Most of us think that celebrities must be smart. They’re often wealthy (or at least seem to be), they have a great lifestyle (or again, so it seems), they have stable and uncomplicated personal lives (ok, not so much), and they’re brilliant commentators on political issues (ok, so they at least seem wealthy and to have a great life).
But seriously, if you make millions or tens of millions of dollars each year as a sports figure, actor or musician and you have a complicated personal life, you’d think that they might want to make sure where the wealth goes when they die.
The truth is that many celebrities make terrible mistakes and we can learn from these debacles and get our own affairs in order.
So what are some of the most common celebrity estate planning mistakes and how do we avoid them in our own lives?
Mistake #1: Not having the basics – a will, trust, living will, and a durable power of attorney (for finances)
Depending on the age bracket and study you look at, over half of Americans don’t have a valid will, and of those who do, over 36% report that the will they have is “out of date.”
So despite the fact that more and more Americans have been doing living wills and medical powers of attorney, most of us still don’t have valid and current wills, trusts and financial powers of attorney.
But surely, wealthy celebrities must focus on this and do better!
Famous people who have died throughout the ages, and without a will, include: Abraham Lincoln, Martin Luther King, Jr., Bob Marley, Prince, Sonny Bono, Jimi Hendrix and Pablo Picasso, Steig Larsson (Author of Girl With The Dragon Tattoo), Michael Jackson, Howard Hughes, and most recently Prince.
Not having a will (which you need even if you have a living trust) often results in a number of potentially disastrous consequences. These include, but are not limited to, the fact that assets may not be distributed in the manner in which you would have liked.
Why? Well, state intestacy laws will apply, and dictate who gets what share of the estate and when they get it.
Assets might also be eroded by family lawsuits and litigation. According to Trust and Estates attorney Dave Frees, “Whenever a person dies without a will the likelihood increases that family or other litigation will commence to clarify or dispute what is to happen.” Frees also added, “To make matters worse, most states’ laws provide that minor children and grandchildren get the inheritance at the age of 18 when you die without a will. This rarely ends well.”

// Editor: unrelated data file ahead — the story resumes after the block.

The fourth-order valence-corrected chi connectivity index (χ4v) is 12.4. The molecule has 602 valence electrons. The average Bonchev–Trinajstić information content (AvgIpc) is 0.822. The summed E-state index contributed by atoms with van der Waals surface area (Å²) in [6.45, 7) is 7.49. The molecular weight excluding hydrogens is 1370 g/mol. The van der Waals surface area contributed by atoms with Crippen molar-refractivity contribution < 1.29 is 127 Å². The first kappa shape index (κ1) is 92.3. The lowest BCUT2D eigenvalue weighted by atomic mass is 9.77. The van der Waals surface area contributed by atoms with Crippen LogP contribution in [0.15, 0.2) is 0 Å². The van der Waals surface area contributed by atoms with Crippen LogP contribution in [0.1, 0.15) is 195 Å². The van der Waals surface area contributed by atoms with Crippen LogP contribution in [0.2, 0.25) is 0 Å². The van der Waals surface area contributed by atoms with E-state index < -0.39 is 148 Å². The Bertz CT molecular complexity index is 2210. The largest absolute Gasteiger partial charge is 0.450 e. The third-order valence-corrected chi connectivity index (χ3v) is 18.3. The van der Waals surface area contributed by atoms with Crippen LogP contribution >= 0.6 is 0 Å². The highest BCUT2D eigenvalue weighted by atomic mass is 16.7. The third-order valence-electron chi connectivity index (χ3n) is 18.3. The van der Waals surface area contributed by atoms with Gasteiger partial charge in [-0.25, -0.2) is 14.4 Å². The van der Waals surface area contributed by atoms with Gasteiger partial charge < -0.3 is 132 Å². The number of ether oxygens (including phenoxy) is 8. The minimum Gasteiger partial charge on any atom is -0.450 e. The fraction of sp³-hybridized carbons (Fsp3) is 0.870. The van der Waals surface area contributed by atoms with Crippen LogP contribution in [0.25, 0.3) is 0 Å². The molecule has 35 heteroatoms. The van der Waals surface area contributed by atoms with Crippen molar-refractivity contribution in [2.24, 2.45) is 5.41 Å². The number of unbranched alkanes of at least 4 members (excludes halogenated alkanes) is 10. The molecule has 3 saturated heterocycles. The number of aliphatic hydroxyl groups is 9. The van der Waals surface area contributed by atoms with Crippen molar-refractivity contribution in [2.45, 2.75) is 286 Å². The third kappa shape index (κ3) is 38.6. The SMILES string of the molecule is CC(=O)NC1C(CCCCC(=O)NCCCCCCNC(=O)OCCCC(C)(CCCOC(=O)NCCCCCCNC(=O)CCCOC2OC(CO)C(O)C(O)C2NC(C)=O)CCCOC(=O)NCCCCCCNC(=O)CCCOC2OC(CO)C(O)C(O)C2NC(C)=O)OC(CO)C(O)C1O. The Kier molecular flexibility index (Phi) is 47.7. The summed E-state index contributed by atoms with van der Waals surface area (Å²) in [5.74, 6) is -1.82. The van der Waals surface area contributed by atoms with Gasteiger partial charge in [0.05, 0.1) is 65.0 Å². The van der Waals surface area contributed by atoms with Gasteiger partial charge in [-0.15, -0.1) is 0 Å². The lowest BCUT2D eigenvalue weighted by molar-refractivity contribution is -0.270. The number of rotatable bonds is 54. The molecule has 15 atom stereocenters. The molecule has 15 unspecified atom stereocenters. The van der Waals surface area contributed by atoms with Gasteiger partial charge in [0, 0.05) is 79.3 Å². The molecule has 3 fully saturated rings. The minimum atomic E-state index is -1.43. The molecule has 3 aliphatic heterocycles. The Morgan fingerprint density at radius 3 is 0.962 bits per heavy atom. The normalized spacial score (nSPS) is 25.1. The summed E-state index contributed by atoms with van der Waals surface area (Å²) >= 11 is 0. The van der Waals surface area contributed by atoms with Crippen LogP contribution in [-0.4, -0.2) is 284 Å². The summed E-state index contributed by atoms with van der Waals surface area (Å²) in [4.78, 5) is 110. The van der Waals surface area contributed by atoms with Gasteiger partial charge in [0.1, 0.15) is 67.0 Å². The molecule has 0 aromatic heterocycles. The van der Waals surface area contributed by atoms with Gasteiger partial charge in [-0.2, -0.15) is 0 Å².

Mistake #2: Not having a current will and updating it regularly
We hate to think about it, but signing a will is only the beginning of the process. Frees suggests that “regularly reviewing changes in your life, the law, and when necessary, updating estate planning documents and beneficiary designations is vital to making sure that your real wishes are carried out. How often is that? According to Frees, most people should review their estate planning with an attorney every three to seven years.
“For most of us, our personal circumstances and the laws have changed enough after five years to warrant a review. However, having more children or grandchildren, buying more life insurance, receiving an inheritance, marriages and divorces all make a revision more likely.”
Dave likes to point to the estates of singer Barry White and Thomas Kinkade, the painter. “Barry White was separated but not divorced from his second wife at the time of his death.” His wife got everything, while White’s live-in girlfriend of several years got nothing.